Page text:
The Interactions between Foreign Direct Investment, Exchange Rate, Domestic Private Investment and the Growth of Sub-Saharan African Economies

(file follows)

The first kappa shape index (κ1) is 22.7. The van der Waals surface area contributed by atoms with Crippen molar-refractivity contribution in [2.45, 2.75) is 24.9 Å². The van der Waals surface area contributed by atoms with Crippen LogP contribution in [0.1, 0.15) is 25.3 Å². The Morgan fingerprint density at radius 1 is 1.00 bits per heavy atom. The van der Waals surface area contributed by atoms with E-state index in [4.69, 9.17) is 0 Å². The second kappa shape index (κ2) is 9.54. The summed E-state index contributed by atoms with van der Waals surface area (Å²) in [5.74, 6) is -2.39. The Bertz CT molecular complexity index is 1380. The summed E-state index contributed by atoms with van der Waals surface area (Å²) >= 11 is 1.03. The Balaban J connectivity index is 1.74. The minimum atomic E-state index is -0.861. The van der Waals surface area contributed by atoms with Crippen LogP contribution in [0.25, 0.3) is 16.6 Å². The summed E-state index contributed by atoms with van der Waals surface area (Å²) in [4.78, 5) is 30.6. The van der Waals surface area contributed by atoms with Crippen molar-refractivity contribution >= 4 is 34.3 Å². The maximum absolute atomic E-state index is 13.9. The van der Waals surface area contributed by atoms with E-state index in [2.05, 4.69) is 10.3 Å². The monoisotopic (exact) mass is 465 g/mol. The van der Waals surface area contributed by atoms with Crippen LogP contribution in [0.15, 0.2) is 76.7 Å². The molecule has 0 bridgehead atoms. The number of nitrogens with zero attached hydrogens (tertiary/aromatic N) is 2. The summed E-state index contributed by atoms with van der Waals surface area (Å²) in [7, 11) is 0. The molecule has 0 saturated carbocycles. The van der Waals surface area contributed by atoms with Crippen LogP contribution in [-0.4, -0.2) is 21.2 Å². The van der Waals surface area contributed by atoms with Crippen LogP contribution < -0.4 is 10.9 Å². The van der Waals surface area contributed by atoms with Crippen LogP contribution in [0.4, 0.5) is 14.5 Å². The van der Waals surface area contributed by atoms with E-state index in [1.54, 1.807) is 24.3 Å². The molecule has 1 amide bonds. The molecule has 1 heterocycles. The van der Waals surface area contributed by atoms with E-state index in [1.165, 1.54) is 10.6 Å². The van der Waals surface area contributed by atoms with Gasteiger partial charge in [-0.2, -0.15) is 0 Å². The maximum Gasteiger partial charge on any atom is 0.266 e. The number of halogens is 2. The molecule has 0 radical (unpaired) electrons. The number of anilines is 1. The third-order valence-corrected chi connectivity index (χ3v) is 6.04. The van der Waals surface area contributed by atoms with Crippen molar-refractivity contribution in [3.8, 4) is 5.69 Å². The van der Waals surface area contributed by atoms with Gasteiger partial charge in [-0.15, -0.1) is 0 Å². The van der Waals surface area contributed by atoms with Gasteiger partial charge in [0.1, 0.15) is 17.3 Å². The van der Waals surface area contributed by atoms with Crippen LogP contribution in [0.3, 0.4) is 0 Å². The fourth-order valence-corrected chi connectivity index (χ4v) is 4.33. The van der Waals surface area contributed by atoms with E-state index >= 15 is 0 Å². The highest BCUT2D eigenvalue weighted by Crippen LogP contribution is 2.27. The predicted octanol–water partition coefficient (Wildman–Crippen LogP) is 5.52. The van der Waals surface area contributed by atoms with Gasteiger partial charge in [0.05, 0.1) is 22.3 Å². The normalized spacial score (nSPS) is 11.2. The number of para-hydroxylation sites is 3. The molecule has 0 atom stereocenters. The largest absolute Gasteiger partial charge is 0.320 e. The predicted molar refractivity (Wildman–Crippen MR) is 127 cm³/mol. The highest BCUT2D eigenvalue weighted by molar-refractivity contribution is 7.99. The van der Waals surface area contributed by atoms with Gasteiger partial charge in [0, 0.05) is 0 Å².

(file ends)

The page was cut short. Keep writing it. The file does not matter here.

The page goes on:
Foreign direct investment (FDI) interacts with credit to private sector (CPS) and exchange rate to affect developing economy positively. This study examined the impact of the interactions between FDI, credit to private sector, and exchange rate on the growth of Sub-Saharan Africa economies. Data was collected from World Bank indicators and Bank for International Settlement from 1982 to 2018 for ten (10) selected countries, namely: Botswana, Burkina Faso, Central Africa Republic, Chad, Cote D’Ivoire, Malawi, Mali, Nigeria, Republic of Benin and South Africa. A Fixed Effect panel least squares regression in conjunction with correlation in an interactive framework were analyzed using E-view 9.0 econometric tool. The study finds that FDI through interaction with exchange rate negatively and significantly impact the economies of investigated African countries judging by the regression outcome. The correlation outcome exposes that credit to private sector interact with FDI to positively enhance economic growth in Africa. The study further reveals that gross savings have positive and significant effect on growth in the region. Therefore, the study recommends that African countries and indeed, developing countries should pursue policies and undertake necessary reforms aimed at encouraging inflows of foreign direct investment to their economies, while ensuring foreign exchange rate stability. Also, lending institutions should be motivated and supported to provide substantial portions of their credit assets for private sector investment owing to the potential they hold in promoting economic growth.
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